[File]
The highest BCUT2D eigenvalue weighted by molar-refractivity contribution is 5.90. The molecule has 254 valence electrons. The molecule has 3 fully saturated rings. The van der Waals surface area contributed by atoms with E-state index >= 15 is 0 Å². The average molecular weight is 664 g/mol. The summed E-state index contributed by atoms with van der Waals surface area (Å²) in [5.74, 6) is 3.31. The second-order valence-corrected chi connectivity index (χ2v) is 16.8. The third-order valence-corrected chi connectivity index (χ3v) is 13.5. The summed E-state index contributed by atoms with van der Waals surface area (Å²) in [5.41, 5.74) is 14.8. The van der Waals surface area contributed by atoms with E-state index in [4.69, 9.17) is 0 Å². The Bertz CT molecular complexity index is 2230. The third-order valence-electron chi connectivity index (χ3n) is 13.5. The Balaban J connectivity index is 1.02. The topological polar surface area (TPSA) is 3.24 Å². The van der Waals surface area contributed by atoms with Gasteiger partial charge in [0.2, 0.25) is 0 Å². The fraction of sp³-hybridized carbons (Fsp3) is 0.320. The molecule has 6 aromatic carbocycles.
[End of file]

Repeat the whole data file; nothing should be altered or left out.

The highest BCUT2D eigenvalue weighted by molar-refractivity contribution is 5.90. The molecule has 254 valence electrons. The molecule has 3 fully saturated rings. The van der Waals surface area contributed by atoms with E-state index >= 15 is 0 Å². The average molecular weight is 664 g/mol. The summed E-state index contributed by atoms with van der Waals surface area (Å²) in [5.74, 6) is 3.31. The second-order valence-corrected chi connectivity index (χ2v) is 16.8. The third-order valence-corrected chi connectivity index (χ3v) is 13.5. The summed E-state index contributed by atoms with van der Waals surface area (Å²) in [5.41, 5.74) is 14.8. The van der Waals surface area contributed by atoms with E-state index in [4.69, 9.17) is 0 Å². The Bertz CT molecular complexity index is 2230. The third-order valence-electron chi connectivity index (χ3n) is 13.5. The Balaban J connectivity index is 1.02. The topological polar surface area (TPSA) is 3.24 Å². The van der Waals surface area contributed by atoms with Gasteiger partial charge in [0.2, 0.25) is 0 Å². The fraction of sp³-hybridized carbons (Fsp3) is 0.320. The molecule has 6 aromatic carbocycles.